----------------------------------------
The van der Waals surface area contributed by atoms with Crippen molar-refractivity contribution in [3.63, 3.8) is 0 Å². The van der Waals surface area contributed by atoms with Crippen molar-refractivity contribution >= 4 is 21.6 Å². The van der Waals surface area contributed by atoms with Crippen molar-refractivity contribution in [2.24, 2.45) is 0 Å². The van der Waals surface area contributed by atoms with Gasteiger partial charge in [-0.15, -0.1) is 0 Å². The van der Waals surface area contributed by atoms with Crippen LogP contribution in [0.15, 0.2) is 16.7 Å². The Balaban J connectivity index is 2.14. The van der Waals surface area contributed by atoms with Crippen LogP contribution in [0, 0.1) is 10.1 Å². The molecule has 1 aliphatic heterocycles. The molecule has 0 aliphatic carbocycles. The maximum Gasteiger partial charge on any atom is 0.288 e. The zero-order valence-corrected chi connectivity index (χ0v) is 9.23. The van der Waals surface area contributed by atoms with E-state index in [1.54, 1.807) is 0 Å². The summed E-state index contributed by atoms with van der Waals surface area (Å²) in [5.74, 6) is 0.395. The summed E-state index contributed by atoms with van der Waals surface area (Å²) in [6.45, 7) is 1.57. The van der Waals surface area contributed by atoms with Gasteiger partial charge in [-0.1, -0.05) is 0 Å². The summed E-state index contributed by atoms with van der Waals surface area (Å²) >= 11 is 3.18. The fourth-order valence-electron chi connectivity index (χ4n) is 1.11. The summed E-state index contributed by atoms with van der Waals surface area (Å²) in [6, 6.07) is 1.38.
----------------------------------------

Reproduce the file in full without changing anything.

The van der Waals surface area contributed by atoms with Crippen molar-refractivity contribution in [3.63, 3.8) is 0 Å². The van der Waals surface area contributed by atoms with Crippen molar-refractivity contribution >= 4 is 21.6 Å². The van der Waals surface area contributed by atoms with Crippen molar-refractivity contribution in [2.24, 2.45) is 0 Å². The van der Waals surface area contributed by atoms with Gasteiger partial charge in [-0.15, -0.1) is 0 Å². The van der Waals surface area contributed by atoms with Crippen LogP contribution in [0.15, 0.2) is 16.7 Å². The Balaban J connectivity index is 2.14. The van der Waals surface area contributed by atoms with Crippen LogP contribution in [0, 0.1) is 10.1 Å². The molecule has 1 aliphatic heterocycles. The molecule has 0 aliphatic carbocycles. The maximum Gasteiger partial charge on any atom is 0.288 e. The zero-order valence-corrected chi connectivity index (χ0v) is 9.23. The van der Waals surface area contributed by atoms with E-state index in [1.54, 1.807) is 0 Å². The summed E-state index contributed by atoms with van der Waals surface area (Å²) in [5.74, 6) is 0.395. The summed E-state index contributed by atoms with van der Waals surface area (Å²) in [6.45, 7) is 1.57. The van der Waals surface area contributed by atoms with Gasteiger partial charge in [-0.1, -0.05) is 0 Å². The summed E-state index contributed by atoms with van der Waals surface area (Å²) >= 11 is 3.18. The fourth-order valence-electron chi connectivity index (χ4n) is 1.11. The summed E-state index contributed by atoms with van der Waals surface area (Å²) in [6, 6.07) is 1.38.